Graduate student Anthony Onah was trained as a biochemist. But his prize-winning film 'The Cure' isn't about the miracles of medical science. Instead, Onah dramatizes how a medical emergency can upset a family's precarious financial balance, leaving a loving mother unable to give her son the surgery he so desperately needs.
Onah is the winner of the 'Stolen Dreams' competition, a collaboration between the UCLA School of Theater, Film and Television and the AARP's 'Divided We Fail' initiative. Eight short films were judged by a panel of industry professionals, and Onah's won the $7,500 grand prize.
Writer-producer Steven Bochco, one of the judges, told the Los Angeles Times about the point of the competition. "What film can do is to tell a story that causes you to ask very serious questions about a broken system," Bochco said. All of the entries focus on the health care and financial security crisis that the 'Divided We Fail' initiative is designed to address.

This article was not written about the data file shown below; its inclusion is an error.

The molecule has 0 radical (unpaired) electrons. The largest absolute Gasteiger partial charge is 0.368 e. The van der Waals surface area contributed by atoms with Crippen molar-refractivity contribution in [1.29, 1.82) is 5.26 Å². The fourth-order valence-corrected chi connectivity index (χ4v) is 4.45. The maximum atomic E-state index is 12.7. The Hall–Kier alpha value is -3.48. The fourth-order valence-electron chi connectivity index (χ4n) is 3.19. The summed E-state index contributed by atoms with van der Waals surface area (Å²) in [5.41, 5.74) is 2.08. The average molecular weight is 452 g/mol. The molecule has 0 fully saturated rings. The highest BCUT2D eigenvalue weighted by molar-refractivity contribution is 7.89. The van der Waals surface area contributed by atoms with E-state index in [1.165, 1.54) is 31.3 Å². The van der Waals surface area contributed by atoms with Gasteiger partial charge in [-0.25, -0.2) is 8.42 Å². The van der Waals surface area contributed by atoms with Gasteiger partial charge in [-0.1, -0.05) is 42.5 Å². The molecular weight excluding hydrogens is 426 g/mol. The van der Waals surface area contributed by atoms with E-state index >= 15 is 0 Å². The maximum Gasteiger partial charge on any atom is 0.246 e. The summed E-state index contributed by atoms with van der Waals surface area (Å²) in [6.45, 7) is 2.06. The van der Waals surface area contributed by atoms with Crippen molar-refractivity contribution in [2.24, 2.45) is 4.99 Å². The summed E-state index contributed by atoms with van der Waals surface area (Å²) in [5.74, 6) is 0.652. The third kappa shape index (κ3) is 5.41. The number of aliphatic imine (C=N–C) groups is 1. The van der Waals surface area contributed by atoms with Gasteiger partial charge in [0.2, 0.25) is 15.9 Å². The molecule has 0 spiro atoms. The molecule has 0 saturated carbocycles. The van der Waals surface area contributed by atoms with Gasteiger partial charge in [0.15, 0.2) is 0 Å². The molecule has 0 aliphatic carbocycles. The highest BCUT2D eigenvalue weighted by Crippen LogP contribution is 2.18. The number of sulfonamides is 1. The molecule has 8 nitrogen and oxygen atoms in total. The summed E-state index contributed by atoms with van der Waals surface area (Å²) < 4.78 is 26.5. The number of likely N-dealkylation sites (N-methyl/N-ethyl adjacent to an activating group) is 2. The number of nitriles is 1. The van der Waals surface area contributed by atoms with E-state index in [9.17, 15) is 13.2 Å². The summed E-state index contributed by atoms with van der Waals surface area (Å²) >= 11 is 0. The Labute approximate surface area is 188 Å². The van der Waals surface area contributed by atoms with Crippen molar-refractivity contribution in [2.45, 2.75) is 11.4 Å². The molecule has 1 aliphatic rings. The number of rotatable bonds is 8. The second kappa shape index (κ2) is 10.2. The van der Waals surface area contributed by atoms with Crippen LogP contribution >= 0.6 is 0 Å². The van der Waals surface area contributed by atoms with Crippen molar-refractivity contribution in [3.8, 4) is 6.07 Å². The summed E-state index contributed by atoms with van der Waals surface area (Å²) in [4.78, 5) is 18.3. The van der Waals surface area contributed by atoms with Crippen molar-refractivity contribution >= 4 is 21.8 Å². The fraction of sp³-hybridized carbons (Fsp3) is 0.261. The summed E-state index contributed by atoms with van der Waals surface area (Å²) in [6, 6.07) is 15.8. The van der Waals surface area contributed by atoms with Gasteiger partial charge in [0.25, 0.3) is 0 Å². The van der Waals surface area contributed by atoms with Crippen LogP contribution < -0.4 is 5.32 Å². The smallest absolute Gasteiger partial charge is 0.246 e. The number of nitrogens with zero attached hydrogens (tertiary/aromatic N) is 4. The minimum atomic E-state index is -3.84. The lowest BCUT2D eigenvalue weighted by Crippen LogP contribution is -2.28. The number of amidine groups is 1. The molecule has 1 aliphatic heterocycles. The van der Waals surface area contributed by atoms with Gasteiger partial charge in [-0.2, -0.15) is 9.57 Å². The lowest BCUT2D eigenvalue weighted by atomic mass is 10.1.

Watch the film on www.stolendreams.com
Video interview with Anthony Onah
More about Anthony Onah and 'The Cure' (TFT web site)
Aspiring filmmakers tackle healthcare woes (Los Angeles Times)
Onah, a graduate student in the M.F.A. directing program, was born in Nigeria and raised in the Philippines, England, Nigeria, Togo, and the U.S. His creative team is equally cosmopolitan: co-producers MiQui Huang and May Lugemwa are from China and Uganda, composer Ulf Anneken is from Germany, director of photography Akis Konstantakopoulos was born in Greece, and editor Hanjin Park is from South Korea.